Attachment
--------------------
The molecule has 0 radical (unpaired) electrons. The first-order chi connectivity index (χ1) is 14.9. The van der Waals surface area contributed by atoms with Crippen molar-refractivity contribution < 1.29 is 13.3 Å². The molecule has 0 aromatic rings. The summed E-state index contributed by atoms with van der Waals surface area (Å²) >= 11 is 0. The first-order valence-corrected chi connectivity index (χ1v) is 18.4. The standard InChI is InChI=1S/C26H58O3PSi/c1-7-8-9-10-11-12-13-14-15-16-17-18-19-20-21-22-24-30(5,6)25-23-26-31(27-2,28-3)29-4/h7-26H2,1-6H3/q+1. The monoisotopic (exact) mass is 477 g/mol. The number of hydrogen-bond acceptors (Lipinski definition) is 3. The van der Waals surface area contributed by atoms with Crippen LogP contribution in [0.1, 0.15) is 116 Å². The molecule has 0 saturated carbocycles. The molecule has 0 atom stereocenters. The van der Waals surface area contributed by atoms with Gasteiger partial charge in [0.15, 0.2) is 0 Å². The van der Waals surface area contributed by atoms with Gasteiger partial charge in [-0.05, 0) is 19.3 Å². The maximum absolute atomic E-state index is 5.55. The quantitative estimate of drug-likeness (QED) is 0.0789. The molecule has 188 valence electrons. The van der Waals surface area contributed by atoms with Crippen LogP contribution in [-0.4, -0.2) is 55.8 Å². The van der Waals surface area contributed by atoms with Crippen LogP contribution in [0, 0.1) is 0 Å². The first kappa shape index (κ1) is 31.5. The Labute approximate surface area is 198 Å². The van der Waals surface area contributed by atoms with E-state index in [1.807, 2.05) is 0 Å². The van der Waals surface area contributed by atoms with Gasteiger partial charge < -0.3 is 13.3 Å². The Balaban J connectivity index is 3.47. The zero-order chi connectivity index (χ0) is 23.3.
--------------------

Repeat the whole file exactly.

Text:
The molecule has 0 radical (unpaired) electrons. The first-order chi connectivity index (χ1) is 14.9. The van der Waals surface area contributed by atoms with Crippen molar-refractivity contribution < 1.29 is 13.3 Å². The molecule has 0 aromatic rings. The summed E-state index contributed by atoms with van der Waals surface area (Å²) >= 11 is 0. The first-order valence-corrected chi connectivity index (χ1v) is 18.4. The standard InChI is InChI=1S/C26H58O3PSi/c1-7-8-9-10-11-12-13-14-15-16-17-18-19-20-21-22-24-30(5,6)25-23-26-31(27-2,28-3)29-4/h7-26H2,1-6H3/q+1. The monoisotopic (exact) mass is 477 g/mol. The number of hydrogen-bond acceptors (Lipinski definition) is 3. The van der Waals surface area contributed by atoms with Crippen LogP contribution in [0.1, 0.15) is 116 Å². The molecule has 0 saturated carbocycles. The molecule has 0 atom stereocenters. The van der Waals surface area contributed by atoms with Gasteiger partial charge in [0.15, 0.2) is 0 Å². The van der Waals surface area contributed by atoms with Gasteiger partial charge in [-0.05, 0) is 19.3 Å². The maximum absolute atomic E-state index is 5.55. The quantitative estimate of drug-likeness (QED) is 0.0789. The molecule has 188 valence electrons. The van der Waals surface area contributed by atoms with Crippen LogP contribution in [-0.4, -0.2) is 55.8 Å². The van der Waals surface area contributed by atoms with Crippen LogP contribution in [0, 0.1) is 0 Å². The first kappa shape index (κ1) is 31.5. The Labute approximate surface area is 198 Å². The van der Waals surface area contributed by atoms with E-state index in [1.807, 2.05) is 0 Å². The van der Waals surface area contributed by atoms with Gasteiger partial charge < -0.3 is 13.3 Å². The Balaban J connectivity index is 3.47. The zero-order chi connectivity index (χ0) is 23.3.